you

review bis sufferings, and yet refuse to yield your all to bim? Does love to parents, affection to sisters or brothers, dwell in your heart? and is there no room there for love to a far better friend than a thousand earthly relatives united ? think of the Redeemer's goodness, and yet treat him with neglect? Would any one else do for you what the Lord has done? Would the gay world, that perhaps tempt you to slight him, bear such sufferings for you? It is related of Colonel Gardiner, that at the time of his wonderful conversion, he apprehended that there was before him a visible representation of our Lord Jesus Christ on the cross; and he was impressed as if a voice had come to him to this effect:

Can you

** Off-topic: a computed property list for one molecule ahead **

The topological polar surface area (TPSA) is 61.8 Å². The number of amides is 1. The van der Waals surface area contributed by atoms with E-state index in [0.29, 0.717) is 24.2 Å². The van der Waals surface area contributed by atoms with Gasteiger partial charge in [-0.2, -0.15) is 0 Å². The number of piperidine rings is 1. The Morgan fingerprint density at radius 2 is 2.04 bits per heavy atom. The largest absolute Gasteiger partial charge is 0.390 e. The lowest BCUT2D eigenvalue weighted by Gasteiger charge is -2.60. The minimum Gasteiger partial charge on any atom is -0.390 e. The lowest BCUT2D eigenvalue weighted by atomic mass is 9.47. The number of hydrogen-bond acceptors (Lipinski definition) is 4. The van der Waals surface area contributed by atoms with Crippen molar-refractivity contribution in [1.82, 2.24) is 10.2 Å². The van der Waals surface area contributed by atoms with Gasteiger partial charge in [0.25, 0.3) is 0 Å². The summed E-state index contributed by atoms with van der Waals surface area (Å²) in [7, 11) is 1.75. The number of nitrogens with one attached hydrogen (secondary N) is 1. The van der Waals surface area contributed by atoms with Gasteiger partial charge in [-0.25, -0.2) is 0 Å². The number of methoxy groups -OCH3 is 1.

- OBLIGATIONS TO LOVE THE LORD JESUS. 149 "O sinner, did I suffer this for thee, and are these thy returns !” If you, my young friend, have hitherto neglected religion and the Son of God, would he appear, might he not justly say the same to you? Is this your return for all that love of his which these pages faintly display to you? By ingratitude and neglect will you requite his dying love? Suppose he were to appear before you, and, with compassion in his eyes, and love in his heart, were to look on you, and say, “Young sinner, behold these hands, these bands endured the nails for you; will you, by preferring sin to me, open these wounds again ? Will you undo what I died to perform ? Behold this side, this side was pierced for you ; will you pierce it deeper still by your neglect ? Behold this head, this head was torn by the thorny crown for you ;. will you add fresh pangs to what I then endured, by forgetting him who never forgot you? Did I bear scoffs, the scourge, the cross, slow torture, inward and outward agony, and lingering death for you; and are sin and neglect your returns ? O, what answer could you give to questions like these? Surely tears would start from your eyes, remorse tear your heart, and confusion cover your face. And do you think the blessed Jesus endured the less, or loved the less, because he is not here to tell you the greatness of his sufferings and his love ? It cannot be; and will you then submit to him ? or will